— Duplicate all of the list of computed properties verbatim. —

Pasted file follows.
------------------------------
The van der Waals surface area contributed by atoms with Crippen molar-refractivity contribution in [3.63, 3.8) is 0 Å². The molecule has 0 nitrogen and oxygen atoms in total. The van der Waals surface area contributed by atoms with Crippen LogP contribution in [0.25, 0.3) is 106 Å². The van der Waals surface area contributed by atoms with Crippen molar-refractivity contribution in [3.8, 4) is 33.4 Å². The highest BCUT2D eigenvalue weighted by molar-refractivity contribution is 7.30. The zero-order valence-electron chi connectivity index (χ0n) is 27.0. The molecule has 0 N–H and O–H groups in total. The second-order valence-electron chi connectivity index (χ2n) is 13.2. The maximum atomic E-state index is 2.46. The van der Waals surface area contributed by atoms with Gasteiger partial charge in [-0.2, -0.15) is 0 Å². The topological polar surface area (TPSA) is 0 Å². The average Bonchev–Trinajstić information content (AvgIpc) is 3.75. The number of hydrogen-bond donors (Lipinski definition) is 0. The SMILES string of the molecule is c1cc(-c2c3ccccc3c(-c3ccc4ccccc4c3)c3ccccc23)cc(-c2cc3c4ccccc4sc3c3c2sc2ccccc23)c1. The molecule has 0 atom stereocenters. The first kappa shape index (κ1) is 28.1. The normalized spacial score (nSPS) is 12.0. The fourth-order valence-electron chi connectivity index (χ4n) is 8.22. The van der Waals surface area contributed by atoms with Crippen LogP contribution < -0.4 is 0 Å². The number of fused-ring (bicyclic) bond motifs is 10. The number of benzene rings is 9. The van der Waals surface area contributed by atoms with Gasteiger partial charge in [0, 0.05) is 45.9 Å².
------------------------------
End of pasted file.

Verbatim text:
The van der Waals surface area contributed by atoms with Crippen molar-refractivity contribution in [3.63, 3.8) is 0 Å². The molecule has 0 nitrogen and oxygen atoms in total. The van der Waals surface area contributed by atoms with Crippen LogP contribution in [0.25, 0.3) is 106 Å². The van der Waals surface area contributed by atoms with Crippen molar-refractivity contribution in [3.8, 4) is 33.4 Å². The highest BCUT2D eigenvalue weighted by molar-refractivity contribution is 7.30. The zero-order valence-electron chi connectivity index (χ0n) is 27.0. The molecule has 0 N–H and O–H groups in total. The second-order valence-electron chi connectivity index (χ2n) is 13.2. The maximum atomic E-state index is 2.46. The van der Waals surface area contributed by atoms with Gasteiger partial charge in [-0.2, -0.15) is 0 Å². The topological polar surface area (TPSA) is 0 Å². The average Bonchev–Trinajstić information content (AvgIpc) is 3.75. The number of hydrogen-bond donors (Lipinski definition) is 0. The SMILES string of the molecule is c1cc(-c2c3ccccc3c(-c3ccc4ccccc4c3)c3ccccc23)cc(-c2cc3c4ccccc4sc3c3c2sc2ccccc23)c1. The molecule has 0 atom stereocenters. The first kappa shape index (κ1) is 28.1. The normalized spacial score (nSPS) is 12.0. The fourth-order valence-electron chi connectivity index (χ4n) is 8.22. The van der Waals surface area contributed by atoms with Crippen LogP contribution < -0.4 is 0 Å². The number of fused-ring (bicyclic) bond motifs is 10. The number of benzene rings is 9. The van der Waals surface area contributed by atoms with Gasteiger partial charge in [0, 0.05) is 45.9 Å².